It looks completely different in countries that were “created” in lands that hosted different ethnic groups since “the beginning”. Take the Balkans, for instance. Take Turkey. Take Greece and Cyprus. Sometimes ethnic sentiment dominates the national identity (not sure what that even is).

    Finally, I am also familiar with the idea that people studying humanities contribute “less” to the society, in terms of economic development. And…I kind of agree.

    Look at it using Maslov’s Hierarchy of Needs. For me, art in that context fulfills the “Belonging” and “Self-actualization” needs. Those needs are higher up, more sophisticated luxuries compared to the “Physical” and “Safety” needs that developing societies should focus on first to improve the lives of the citizens. So, yeah, engineers and doctors play a more important role than musicians and writers.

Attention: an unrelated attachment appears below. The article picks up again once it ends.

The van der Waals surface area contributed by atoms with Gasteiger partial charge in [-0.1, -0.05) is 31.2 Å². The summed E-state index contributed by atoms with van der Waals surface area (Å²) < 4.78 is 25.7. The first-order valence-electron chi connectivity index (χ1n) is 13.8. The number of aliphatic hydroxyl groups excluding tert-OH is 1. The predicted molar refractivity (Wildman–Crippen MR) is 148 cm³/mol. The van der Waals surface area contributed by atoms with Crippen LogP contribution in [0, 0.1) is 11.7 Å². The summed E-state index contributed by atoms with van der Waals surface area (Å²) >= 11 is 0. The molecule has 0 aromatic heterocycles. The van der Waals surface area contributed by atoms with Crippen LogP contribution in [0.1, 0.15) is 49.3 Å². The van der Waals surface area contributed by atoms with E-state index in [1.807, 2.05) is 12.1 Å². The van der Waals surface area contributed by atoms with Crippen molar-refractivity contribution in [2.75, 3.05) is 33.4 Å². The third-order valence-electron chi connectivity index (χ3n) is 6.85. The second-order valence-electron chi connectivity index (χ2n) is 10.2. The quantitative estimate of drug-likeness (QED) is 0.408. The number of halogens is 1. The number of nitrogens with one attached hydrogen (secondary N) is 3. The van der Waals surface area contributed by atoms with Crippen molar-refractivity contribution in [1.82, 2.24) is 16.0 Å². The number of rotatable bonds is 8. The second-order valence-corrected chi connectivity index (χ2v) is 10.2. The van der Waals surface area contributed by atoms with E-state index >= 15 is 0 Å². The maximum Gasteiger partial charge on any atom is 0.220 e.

• I would then counter with religious folks. They play a major role in history, whether it is establishing the roots of countries or inflicting violence and war against the minorities. They have huge influence even though they are in a sense artists like musicians and writers. Artists influence our mental and spiritual beings. Without a central inner balance, society goes haywire, and that’s why art has been preserved for so long. Every culture is proud of its music, its art, its films, etc.

  4. As a young emerging artist, thank you so much for coming to our defense. We are the keepers of memory, we are the ones who stand up and take the difficult task of trying to affect change where it is needed. It is a thankless job but it someone has gotta do it!!!